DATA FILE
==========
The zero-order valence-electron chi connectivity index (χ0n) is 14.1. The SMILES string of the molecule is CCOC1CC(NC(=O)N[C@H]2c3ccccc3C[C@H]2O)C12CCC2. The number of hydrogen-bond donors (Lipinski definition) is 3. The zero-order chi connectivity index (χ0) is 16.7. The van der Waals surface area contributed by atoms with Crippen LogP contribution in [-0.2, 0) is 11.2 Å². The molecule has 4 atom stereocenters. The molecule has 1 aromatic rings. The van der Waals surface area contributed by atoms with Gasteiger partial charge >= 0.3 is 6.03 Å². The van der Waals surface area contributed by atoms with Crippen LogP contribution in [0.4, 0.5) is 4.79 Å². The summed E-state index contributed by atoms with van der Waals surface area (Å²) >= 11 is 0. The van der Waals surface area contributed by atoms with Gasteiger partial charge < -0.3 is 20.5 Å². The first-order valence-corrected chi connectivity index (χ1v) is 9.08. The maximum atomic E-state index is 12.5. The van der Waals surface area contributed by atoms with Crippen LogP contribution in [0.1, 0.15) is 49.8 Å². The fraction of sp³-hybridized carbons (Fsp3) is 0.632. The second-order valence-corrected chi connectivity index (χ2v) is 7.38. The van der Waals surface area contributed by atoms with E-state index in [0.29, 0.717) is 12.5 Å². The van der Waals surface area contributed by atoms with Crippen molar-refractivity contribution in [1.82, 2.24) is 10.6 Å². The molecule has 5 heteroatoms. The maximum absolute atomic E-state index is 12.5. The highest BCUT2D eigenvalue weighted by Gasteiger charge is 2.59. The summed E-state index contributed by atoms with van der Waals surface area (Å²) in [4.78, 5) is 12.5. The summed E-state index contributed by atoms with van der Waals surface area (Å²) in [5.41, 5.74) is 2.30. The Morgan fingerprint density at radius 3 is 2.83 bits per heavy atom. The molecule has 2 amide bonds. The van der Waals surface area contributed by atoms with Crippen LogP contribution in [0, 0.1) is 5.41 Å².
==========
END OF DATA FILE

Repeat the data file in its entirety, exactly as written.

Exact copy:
The zero-order valence-electron chi connectivity index (χ0n) is 14.1. The SMILES string of the molecule is CCOC1CC(NC(=O)N[C@H]2c3ccccc3C[C@H]2O)C12CCC2. The number of hydrogen-bond donors (Lipinski definition) is 3. The zero-order chi connectivity index (χ0) is 16.7. The van der Waals surface area contributed by atoms with Crippen LogP contribution in [-0.2, 0) is 11.2 Å². The molecule has 4 atom stereocenters. The molecule has 1 aromatic rings. The van der Waals surface area contributed by atoms with Gasteiger partial charge >= 0.3 is 6.03 Å². The van der Waals surface area contributed by atoms with Crippen LogP contribution in [0.4, 0.5) is 4.79 Å². The summed E-state index contributed by atoms with van der Waals surface area (Å²) >= 11 is 0. The van der Waals surface area contributed by atoms with Gasteiger partial charge < -0.3 is 20.5 Å². The first-order valence-corrected chi connectivity index (χ1v) is 9.08. The maximum atomic E-state index is 12.5. The van der Waals surface area contributed by atoms with Crippen LogP contribution in [0.1, 0.15) is 49.8 Å². The fraction of sp³-hybridized carbons (Fsp3) is 0.632. The second-order valence-corrected chi connectivity index (χ2v) is 7.38. The van der Waals surface area contributed by atoms with E-state index in [0.29, 0.717) is 12.5 Å². The van der Waals surface area contributed by atoms with Crippen molar-refractivity contribution in [1.82, 2.24) is 10.6 Å². The molecule has 5 heteroatoms. The maximum absolute atomic E-state index is 12.5. The highest BCUT2D eigenvalue weighted by Gasteiger charge is 2.59. The summed E-state index contributed by atoms with van der Waals surface area (Å²) in [4.78, 5) is 12.5. The summed E-state index contributed by atoms with van der Waals surface area (Å²) in [5.41, 5.74) is 2.30. The Morgan fingerprint density at radius 3 is 2.83 bits per heavy atom. The molecule has 2 amide bonds. The van der Waals surface area contributed by atoms with Crippen LogP contribution in [0, 0.1) is 5.41 Å².